When an adult experiences a sudden nosebleed with no apparent cause, there could be many things that triggered it. While unexplained nosebleeds might seem serious, in most cases they aren’t.

If it turns out that there’s a specific medical condition that triggered the nosebleed, your physician will advise you on what steps to take next. If you regularly experience unexplained nosebleeds, you should notify your doctor, so that they can give you an accurate diagnosis of the causes of your nosebleeds. In this article, we will examine some of the most common causes of a sudden nosebleed, and how to treat and prevent this condition.

Quick Fix: Buy a Humidifier

Sometimes the cause of a sudden nosebleed can be something as simple as very dry air brought about by constant indoor heating. Dry air is a relatively common situation in cold weather when a heating system might be running for most of the day, with no humidifier at work to restore moisture.

Nosebleeds can also occur when someone is exposed to cold weather for a prolonged period. Both these scenarios cause the lining of the nose to dry out, crack and bleed. To prevent the indoor heating cause, you can make sure your home is adequately humidified, especially during the cold season when the heat is on. For someone who has to spend long hours outdoors, the best preventive measure is to use a nasal spray which artificially moistens the inner lining of the nose.

Underlying Medical Conditions

There are certain medical conditions which inhibit your body’s ability to form blood clots, and that can trigger nosebleeds at virtually any time. Kidney disease, liver disease, and persistent excess consumption of alcohol can all act to interfere with clotting and induce a sudden nosebleed.

This condition can also be caused by congestive heart failure, high blood pressure and hypertensive crisis, which is a sudden blood pressure escalation coupled with anxiety, breathing difficulty, and an intense headache. There are also some very common medical conditions which can contribute to the triggering of nosebleeds, such as colds and allergies, as well as just blowing your nose frequently. All these can severely irritate the nasal lining, and trigger spontaneous nosebleeds.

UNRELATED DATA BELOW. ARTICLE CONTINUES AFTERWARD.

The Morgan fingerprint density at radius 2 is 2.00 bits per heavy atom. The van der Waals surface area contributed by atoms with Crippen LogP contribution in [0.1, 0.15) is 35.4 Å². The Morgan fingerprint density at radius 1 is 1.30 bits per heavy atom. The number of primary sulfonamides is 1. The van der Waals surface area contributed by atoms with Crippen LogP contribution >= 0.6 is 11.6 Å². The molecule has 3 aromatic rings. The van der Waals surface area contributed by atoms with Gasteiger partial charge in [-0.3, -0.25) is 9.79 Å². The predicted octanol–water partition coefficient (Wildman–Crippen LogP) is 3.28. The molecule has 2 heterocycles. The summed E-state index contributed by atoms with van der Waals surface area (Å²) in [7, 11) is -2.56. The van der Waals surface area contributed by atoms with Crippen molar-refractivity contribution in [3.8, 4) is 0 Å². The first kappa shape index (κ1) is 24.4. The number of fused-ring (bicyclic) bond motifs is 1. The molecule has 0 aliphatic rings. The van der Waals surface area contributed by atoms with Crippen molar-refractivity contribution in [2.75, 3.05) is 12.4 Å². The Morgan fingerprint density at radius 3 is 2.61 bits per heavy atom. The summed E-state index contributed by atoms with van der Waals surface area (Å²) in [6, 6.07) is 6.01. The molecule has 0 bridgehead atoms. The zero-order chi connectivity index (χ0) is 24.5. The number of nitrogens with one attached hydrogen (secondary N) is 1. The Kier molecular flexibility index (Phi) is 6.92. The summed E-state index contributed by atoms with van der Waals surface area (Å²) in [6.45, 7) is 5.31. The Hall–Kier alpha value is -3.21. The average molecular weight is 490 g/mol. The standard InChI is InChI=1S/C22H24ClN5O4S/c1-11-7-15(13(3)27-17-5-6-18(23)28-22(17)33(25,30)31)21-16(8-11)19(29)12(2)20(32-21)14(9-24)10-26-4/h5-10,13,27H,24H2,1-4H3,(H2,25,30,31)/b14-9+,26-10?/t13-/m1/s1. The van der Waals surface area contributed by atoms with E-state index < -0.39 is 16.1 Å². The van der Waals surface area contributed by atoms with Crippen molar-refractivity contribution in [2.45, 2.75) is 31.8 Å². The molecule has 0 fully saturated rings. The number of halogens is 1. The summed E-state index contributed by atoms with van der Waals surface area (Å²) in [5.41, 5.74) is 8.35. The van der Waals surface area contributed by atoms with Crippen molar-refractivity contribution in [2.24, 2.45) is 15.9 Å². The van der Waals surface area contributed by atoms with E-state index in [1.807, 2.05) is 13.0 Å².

A young man with a tissue in his nose, from a sudden nosebleed.

Do you take blood thinning (anticoagulant) medications? If so, they might be the culprit behind your sudden nosebleed.

Blood Thinners and NSAIDs

Many medications which are used to treat pain can have the side effect of triggering nosebleeds. Included in this category are aspirin, anticoagulant medications, and nonsteroidal anti-inflammatory drugs (NSAIDS). Blood thinners like these inhibit the body’s ability to generate clots, and that means they can not only cause a nosebleed but can make it much harder to stop one that has started.

These kinds of medications are often prescribed for someone who has an irregular heartbeat, or someone who has had an actual heart attack. Since blood clots can cause a stroke or heart attack if they travel through the body and lodge near the brain or heart, people with heart conditions are often prescribed blood thinning medications which act to deter clotting.

Persistent Nose Scratching

The cause for a nosebleed can sometimes be a little more obvious, such as the case for someone who is constantly picking or scratching. This kind of activity can easily injure blood vessels in the nostrils, causing nosebleeds that seem to come out of nowhere. This kind of nosebleed is most common with small children.

What to Do With a Sudden Nosebleed

Most nosebleeds can be stopped or treated at home, without the need to seek medical treatment. If home treatment methods fail to get it under control, you should find medical attention, even though such situations are rarely life-threatening.

One technique for stopping a nosebleed is to sit down and lean forward, using direct pressure against the nostrils to pinch them closed for approximately 10 minutes. During that span, you’ll have to breathe through your mouth. It may also help to spray your nostrils with a nasal decongestant, because that constricts the blood vessels, and limits blood flow through the nose.

Once you have stopped the nosebleed, you can prevent it from recurring by using topical ointments and saline inside the nostrils. And of course, you should avoid any further irritation of the nose from scratching or nose-picking.

Especially for patients who take blood thinners, medical attention is their best option. These anticoagulants will decrease the body’s ability to clot and stop the nosebleed, and talking to your doctor will help them modify the dosage of any blood-thinning medication you might be taking or change it altogether.

If you have more than one nosebleed in the same week, that’s a definite sign that you should talk to your doctor. In most cases, sudden unexplained nosebleeds are not serious medical conditions, but when they happen more frequently in a short timeframe, they can be warning signs of more concerning health conditions.